Pakistan

Long march in last week of May: Imran


PTI Chairman and former prime minister Imran Khan on Saturday announced that his party would hold a long march to Islamabad in the last week of May against an “imported government” that was imposed on the country in cahoots with foreign powers.

Side-by-side, he also wrote letters to Chief Justice of Pakistan Umar Ata Bandial and President Dr Arif Alvi, urging them to investigate the summary of an official meeting held at the Pakistan Embassy with Donald Lu, the US assistant secretary of state for South Asia and another American official.

In a video message, the former premier said that the decision to stage the long march was made in the PTI's core committee meeting. "I am giving this call not just to PTI activists but to the entire country," he added, without mentioning the exact date or the place from where he would start leading the rally towards the capital.

The PTI chief claimed that they were giving this call because the country had been “shamed via a foreign conspiracy” and Pakistan’s “most corrupt people have been imposed upon us”.

He added that 60% of the new cabinet members were on bail.

“The one who has become the prime minister, he is being called a ‘crime minister’. They have [corruption] cases worth Rs40 billion against them in the FIA (Federal Investigation Agency) and NAB (National Accountability Bureau).”

 

چئیرمین پاکستان تحریک انصاف عمران خان کا اہم پیغام- #الیکشن_کراو_پاکستان_بچاو #MarchAgainstImportedGovt pic.twitter.com/aycL0osudR
— PTI (@PTIofficial) April 30, 2022

Imran urged every Pakistani to prepare for bringing “real freedom”, adding that the process of preparation for the march would begin on Chand Raat — eve of Eidul Fitr.

"I want to address the youth here in particular that you have to come out on Chand Raat with flags and let the world know that Pakistanis are a lively nation.”

The former prime minister claimed that his long march would be the “largest gathering in the history of Pakistan”.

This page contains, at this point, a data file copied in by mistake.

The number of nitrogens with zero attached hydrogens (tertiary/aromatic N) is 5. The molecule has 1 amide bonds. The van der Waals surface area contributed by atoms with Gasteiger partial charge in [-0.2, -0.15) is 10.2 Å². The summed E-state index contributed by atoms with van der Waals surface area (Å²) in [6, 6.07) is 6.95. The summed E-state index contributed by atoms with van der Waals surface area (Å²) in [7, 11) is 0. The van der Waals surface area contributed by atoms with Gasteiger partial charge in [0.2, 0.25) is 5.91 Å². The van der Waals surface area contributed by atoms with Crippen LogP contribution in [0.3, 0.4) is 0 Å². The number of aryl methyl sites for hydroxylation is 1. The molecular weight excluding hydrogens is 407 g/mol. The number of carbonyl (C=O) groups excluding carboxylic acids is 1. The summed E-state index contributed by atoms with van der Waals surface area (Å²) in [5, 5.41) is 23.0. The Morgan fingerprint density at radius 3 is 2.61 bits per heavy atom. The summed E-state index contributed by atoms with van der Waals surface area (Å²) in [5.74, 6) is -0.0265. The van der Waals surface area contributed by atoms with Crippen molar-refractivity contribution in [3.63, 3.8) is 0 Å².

"There will be an ocean of people that will let everyone know that from this point on, no country will ever impose a corrupt gang on this nation."

He said that all decisions about Pakistan would be made by its own people from now onwards.

Also read: Imran urges CJP, President Alvi to investigate 'foreign conspiracy'

Soon after the announcement, former information minister Fawad Chaudhry said the long march would pave the way for a truly independent Pakistan by following in the footsteps of the Tehreek-e-Pakistan.

“Pakistanis have to choose between freedom and slavery,” Fawad said, urging Pakistanis to start preparing for joining the “great caravan” beginning on the eve of Eid.

Imran, a cricket star-turned-politician, claimed that the US was behind his ouster from power, an assertion that Washington denies.

In his letters to the CJP and president, Imran claimed that the summary contained proof that the vote of no confidence — which saw him ousted on April 9 — was part of a “foreign-funded conspiracy”.

The former premier’s “plea” to CJP Bandial read: “Given the grave nature of this threat to democracy in Pakistan through an externally engineered regime-change conspiracy, should the SC (Supreme Court) not have examined the content of the cipher before demanding [that] the vote of no confidence be held immediately?”

Similarly in his letter to the president, Imran stated: “As head of the state of Pakistan and commander in chief of the armed forces, it is incumbent upon you to take action and order a public inquiry into this threat.”

Also read: Reham paid to write book against me in 2018: Imran

Pleading both parties to take “immediate action”, the deposed premier claimed that in the proceedings of the last cabinet meeting, his government had concluded that the cipher “clearly reflected a regime-change conspiracy”, adding that the “shifting allegiances” of the allied parties and the “purchase of loyalties of PTI members” was suspected.

The PTI chairman requested that the apex court should launch a commission to conduct “open hearings in order to establish who all in Pakistan were involved in the regime change”.

He added that the Supreme Court had set it as a precedent in the Memogate case.

The former PM also informed Alvi that the Presidency’s “silence” on the matter inculcated a sense of “betrayal and helplessness among the people of Pakistan”.

He said the two parties’ failure to investigate or condemn the “conspiracy” was bringing the people out to protest “what they see as a betrayal of their democratic right to vote”.

Imran called upon the SC and President Alvi to “live up” to the trust placed upon them to “protect the people of Pakistan from such foreign conspiracies”.


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